Exploring the creation, movement, and interaction of assets within the DigitalBits ecosystem.
Types of Assets:
3 types of assets are able to exist on the DigitalBits blockchain.
XDB, DigitalBits’ native token, serves three main functions on the network.
- Protective Security Feature — every account on the DigitalBits blockchain is required to stake 10 XDB. This ensures authenticity and enables the account’s send function. Each transaction is also subject to a minor transaction fee of 100 nibs (0.00001 XDB). Together, these features create a financial disincentive to malicious users that may look to flood the network.
- Enables transactions among non-native tokens — XDB may operate as a bridge currency if required to facilitate trades between asset pairings that do not have a large direct market
- XDB can be leveraged for fast and low-cost payments and remittances
Unanchored assets are created on the DigitalBits network, and are not linked to assets outside of the DigitalBits ecosystem. If an application was to be built on top of DigitalBits, and release a utility token via ICO or other distribution method, this token would be an example of an unanchored asset. This is very similar to ERC-20 tokens that have been launched off the Ethereum network. These assets may also be referred to as non-redeemable or non-collateralized.
Anchored assets are those that did not originate on the DigitalBits blockchain. The possibilities for anchored assets are vast, and allows any asset imageable to interact with the DigitalBits blockchain. This can range from other cryptocurrencies like Bitcoin, stocks and bonds, real-estate, or even minions (our UI/UX designer loves minions, as such they will be used as a running use-case. Going forward they represent any potential tokenized asset)
DigitalBits provides limitless potential to tokenize assets:
Assets on the DigitalBits blockchain become usable within the DigitalBits decentralized exchange, allowing the assets value to be leveraged towards any offerings available within the DigitalBits ecosystem.
Anchors, Asset Issuance & Redemption
Anchors act as a link between the DigitalBits network and the outside world, allowing external assets to interact with the blockchain. Any account on the DigitalBits blockchain is able to issue an asset. The token that exists on the blockchain is a proxy of the real world asset, a digital representation of ownership. Anchors play a similar role to banks, and allow users to redeem their proxy tokens for the respective real-world asset. In the diagram below, Jon redeems his Minion credit with asset issuer Gru Corp for the Minion asset.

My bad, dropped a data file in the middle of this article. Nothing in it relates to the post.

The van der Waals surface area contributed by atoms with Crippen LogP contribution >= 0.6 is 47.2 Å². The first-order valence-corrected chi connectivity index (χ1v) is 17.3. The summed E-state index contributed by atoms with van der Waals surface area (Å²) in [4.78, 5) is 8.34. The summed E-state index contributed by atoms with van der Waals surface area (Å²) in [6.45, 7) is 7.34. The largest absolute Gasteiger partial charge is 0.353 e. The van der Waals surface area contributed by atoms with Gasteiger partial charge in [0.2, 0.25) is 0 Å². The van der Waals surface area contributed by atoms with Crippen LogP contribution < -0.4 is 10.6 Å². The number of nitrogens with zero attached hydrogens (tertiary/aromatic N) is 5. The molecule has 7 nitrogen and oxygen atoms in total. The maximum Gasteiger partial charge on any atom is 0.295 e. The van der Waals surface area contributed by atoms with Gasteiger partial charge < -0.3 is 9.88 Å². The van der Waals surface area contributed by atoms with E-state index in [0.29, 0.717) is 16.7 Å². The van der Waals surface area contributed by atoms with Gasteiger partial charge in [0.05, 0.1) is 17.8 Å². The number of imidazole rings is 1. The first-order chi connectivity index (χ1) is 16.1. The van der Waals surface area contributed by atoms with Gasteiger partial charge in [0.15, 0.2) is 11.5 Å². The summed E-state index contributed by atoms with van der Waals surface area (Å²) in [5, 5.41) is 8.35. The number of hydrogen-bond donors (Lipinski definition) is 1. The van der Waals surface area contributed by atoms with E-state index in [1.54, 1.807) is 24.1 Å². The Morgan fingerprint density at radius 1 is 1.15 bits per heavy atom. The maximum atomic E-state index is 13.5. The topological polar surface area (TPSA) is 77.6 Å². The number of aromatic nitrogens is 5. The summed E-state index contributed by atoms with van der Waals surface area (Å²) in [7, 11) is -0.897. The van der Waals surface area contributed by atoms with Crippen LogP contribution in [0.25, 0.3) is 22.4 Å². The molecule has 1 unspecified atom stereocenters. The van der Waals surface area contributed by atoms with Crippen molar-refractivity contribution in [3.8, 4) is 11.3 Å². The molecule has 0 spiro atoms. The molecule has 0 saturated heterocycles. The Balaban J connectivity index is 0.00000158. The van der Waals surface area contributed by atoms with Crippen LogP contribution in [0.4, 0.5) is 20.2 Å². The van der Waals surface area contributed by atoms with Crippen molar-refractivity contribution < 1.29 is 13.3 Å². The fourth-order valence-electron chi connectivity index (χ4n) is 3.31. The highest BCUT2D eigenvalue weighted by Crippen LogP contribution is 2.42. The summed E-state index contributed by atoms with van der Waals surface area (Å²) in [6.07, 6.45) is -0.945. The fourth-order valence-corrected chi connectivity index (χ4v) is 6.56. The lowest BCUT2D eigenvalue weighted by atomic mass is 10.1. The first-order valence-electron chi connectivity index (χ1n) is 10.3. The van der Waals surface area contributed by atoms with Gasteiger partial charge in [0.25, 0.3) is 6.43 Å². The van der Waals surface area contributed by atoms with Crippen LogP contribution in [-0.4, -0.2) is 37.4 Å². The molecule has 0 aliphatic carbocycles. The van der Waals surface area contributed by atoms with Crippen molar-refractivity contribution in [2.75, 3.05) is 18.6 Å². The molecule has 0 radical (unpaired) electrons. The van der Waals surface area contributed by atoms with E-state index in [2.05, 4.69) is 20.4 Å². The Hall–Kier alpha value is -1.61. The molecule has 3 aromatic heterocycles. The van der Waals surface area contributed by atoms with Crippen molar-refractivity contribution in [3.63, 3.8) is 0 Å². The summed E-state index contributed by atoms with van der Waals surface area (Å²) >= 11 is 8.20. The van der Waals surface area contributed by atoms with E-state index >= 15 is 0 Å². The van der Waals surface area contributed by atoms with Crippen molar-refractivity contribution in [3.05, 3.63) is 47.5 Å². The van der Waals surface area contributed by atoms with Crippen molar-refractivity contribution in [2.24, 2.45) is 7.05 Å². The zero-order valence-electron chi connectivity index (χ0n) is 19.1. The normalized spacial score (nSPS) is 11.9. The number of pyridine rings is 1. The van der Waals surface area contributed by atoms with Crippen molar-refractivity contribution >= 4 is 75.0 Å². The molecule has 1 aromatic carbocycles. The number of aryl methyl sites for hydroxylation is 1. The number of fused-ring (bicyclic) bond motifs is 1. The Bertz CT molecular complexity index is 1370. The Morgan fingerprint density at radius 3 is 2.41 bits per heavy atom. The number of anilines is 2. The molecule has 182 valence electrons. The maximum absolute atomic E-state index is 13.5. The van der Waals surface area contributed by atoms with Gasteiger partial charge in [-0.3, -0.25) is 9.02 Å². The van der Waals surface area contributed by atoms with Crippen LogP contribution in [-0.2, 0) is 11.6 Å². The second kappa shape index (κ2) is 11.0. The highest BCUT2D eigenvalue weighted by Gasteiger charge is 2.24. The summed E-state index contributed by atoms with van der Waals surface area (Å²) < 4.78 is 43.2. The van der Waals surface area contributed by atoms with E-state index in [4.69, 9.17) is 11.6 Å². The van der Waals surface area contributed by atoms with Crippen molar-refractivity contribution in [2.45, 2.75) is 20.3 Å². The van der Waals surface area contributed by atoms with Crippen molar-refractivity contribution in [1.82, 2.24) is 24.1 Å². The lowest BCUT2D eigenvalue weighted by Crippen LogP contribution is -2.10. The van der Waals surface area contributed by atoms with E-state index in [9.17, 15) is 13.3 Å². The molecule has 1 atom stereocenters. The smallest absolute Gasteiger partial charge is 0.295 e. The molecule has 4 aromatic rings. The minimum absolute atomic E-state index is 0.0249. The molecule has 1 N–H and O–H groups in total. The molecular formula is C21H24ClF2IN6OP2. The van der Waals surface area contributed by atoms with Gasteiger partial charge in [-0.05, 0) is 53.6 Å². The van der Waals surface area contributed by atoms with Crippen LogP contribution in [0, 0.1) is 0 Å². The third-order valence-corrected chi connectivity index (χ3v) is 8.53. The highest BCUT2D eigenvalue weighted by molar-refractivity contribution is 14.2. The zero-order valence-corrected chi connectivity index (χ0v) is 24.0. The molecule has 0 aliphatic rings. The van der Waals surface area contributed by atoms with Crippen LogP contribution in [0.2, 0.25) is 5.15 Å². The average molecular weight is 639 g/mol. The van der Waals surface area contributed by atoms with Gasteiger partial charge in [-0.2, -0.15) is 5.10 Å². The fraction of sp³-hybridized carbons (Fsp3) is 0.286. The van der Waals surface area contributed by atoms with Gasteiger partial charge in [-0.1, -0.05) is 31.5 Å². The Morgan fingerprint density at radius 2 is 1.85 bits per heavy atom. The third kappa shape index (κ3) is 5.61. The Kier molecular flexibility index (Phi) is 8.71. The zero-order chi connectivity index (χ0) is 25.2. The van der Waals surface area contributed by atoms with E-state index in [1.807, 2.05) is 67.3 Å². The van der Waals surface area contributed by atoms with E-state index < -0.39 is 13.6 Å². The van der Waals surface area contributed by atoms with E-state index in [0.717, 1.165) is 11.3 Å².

In the analogue world, people generally transact with individuals and entities that they trust. Similarly, DigitalBits requires an asset issuer to be trusted before its assets can be held by an account. This is done by issuing a trustline, an explicit iteration of trust between the account and issuer.
Jon wishes to purchase minions from Gru Corp using Bitcoin on the DigitalBits network. Before either entity can accept assets, they must issue a trustline to the other.
Now that the trustlines have been established, Jon and Gru Corp can complete their transaction and exchange assets.
The DigitalBits native token, XDB, is unique in that it is the only asset that can be sent between accounts without establishing trustline first.
Token Name Certification Service (TNCS)
Currently under development, the Token Name Certification Service provides a framework to ensure that an asset issued on the DigitalBits blockchain actually represents its real-world equivalent.
Let’s imagine a world in the not so distant future. If something exists, it is tokenized. You buy Apple stock within the DigitalBits decentralized exchange, using Air Miles points you have been accumulating for years and can now can use freely. $20 000 worth of points, for $20 000 worth of Apple stock. But wait… it’s not real Apple Stock, instead… you bought stock in a failing farm operation… their only product is potatoes and they are fresh out of potatoes.
In order to realize a true token economy, there must be assurance that tokenized assets represent and can be redeemed for a legitimate real-world counterpart. The Token Name Certification Service helps to prevent malicious entities from issuing tokens that represent brands or companies that they are not associated with. Service providers within the DigitalBits network may provide services similar to SSL certificate authorities that maintain a mapping between smart contract address and the identities of token issuers.
DigitalBits engages a challenge-response-based validation and authentication process on the blockchain. An asset issuer that wishes for the TNCS provider to approve authenticity of their digital assets will request a challenge that is then created by the TNCS provider. The issuer will then fulfil the challenge and send the response back. The challenge and response are transparently recorded on the blockchain.
Using our running use case, Jon wishes to purchase Minions on the DigitalBits blockchain. There are two similar entities, one he believes is the real Gru Corp, the other is a malicious entity masquerading as Gru Corp.
Gru Corp requests a challenge from the TNCS provider. The challenge is fulfilled and the response is sent back, certifying Gru Corp as an asset issuer for minions. Jon extends a trustline to the verified Gru Corp account, but does not issue one to the unverified account as this may be fraudulent and/or malicious. As asset tokenization becomes more prevalent, the TNCS will play an increasingly important role in the verification of legitimate asset issuers on the blockchain.